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[App67]  The Notion of Quantitative Invisibility and the Machine Rendering of Solids

Appel:1967:TNQ (In proceedings)
Author(s)Appel A.
Title« The Notion of Quantitative Invisibility and the Machine Rendering of Solids »
InProceedings of the 22[textsuperscript]nd ACM National Conference 1967 (Washington, D.C., USA)
Editor(s)Solomon Rosenthal
Page(s)387--393
Year1967
PublisherThompson Books
URLhttp://doi.acm.org/10.1145/280811.280916
Editor(s)Solomon Rosenthal

Abstract
Line drawings are the most common type of rendering used to convey geometrical description. This is due to the economy of preparing such drawings and the great information density obtainable. On a pure line drawing, that is where no attempt is made to specify or suggest shadows, tone or color, the lines rendered are either the intersection curves of surfaces or the contour curves of surfaces. The nature of these curves are adequately discussed in the literature 1 and in a previous report.2 In order to convey a realistic impression of an object or an assembly of objects, the segments of lines which cannot be seen by an observer are not drawn or are drawn dashed. Without specification of visibility a drawing is ambiguous. This paper presents a recently developed scheme for the determination of visibility in a line drawing which enables comparitively high speed calculation and excellent resolution.

BibTeX code
@inproceedings{Appel:1967:TNQ,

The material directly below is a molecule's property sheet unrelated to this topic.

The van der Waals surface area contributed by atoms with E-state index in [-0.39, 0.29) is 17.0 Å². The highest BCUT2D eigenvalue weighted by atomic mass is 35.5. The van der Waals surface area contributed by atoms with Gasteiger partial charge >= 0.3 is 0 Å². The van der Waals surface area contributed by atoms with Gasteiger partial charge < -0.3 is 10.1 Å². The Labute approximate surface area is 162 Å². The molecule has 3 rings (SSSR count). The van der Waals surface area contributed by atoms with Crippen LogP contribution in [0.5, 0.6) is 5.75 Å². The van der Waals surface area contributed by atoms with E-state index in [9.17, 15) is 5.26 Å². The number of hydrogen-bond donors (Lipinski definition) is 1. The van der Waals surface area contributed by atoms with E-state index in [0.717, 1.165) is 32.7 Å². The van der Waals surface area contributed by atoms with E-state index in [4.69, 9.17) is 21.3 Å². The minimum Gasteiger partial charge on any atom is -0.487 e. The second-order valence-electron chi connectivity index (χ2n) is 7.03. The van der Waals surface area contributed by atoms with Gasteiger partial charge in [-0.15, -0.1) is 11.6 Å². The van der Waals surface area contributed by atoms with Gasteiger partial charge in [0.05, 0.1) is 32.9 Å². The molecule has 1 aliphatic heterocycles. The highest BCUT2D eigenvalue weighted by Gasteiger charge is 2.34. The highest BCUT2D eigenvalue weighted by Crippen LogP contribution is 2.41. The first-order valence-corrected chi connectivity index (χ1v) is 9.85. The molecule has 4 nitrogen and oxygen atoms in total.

optnote = {},
  optaddress = {},
  optorganization = {},
  author = {Arthur Appel},
  optkey = {},
  optannote = {},
  optseries = {},
  editor = {Solomon Rosenthal},
  url = {http://doi.acm.org/10.1145/280811.280916},
  localfile = {papers/Appel.1967.TNQ.pdf},
  publisher = {Thompson Books},
  doi = {http://doi.acm.org/10.1145/806007},
  optmonth = {},
  citeseer = {http://citeseer.nj.nec.com/context/292841/0},
  optcrossref = {},
  booktitle = {Proceedings of the 22\textsuperscript{nd} ACM National Conference
               1967 (Washington, D.C., USA)},
  optvolume = {},
  optnumber = {},
  abstract = {Line drawings are the most common type of rendering used to convey
              geometrical description. This is due to the economy of preparing
              such drawings and the great information density obtainable. On a
              pure line drawing, that is where no attempt is made to specify or
              suggest shadows, tone or color, the lines rendered are either the
              intersection curves of surfaces or the contour curves of surfaces.
              The nature of these curves are adequately discussed in the
              literature 1 and in a previous report.2 In order to convey a
              realistic impression of an object or an assembly of objects, the
              segments of lines which cannot be seen by an observer are not
              drawn or are drawn dashed. Without specification of visibility a
              drawing is ambiguous. This paper presents a recently developed
              scheme for the determination of visibility in a line drawing which
              enables comparitively high speed calculation and excellent
              resolution.},
  title = {{T}he {N}otion of {Q}uantitative {I}nvisibility and the {M}achine
           {R}endering of {S}olids},
  year = {1967},
  pages = {387--393},
}

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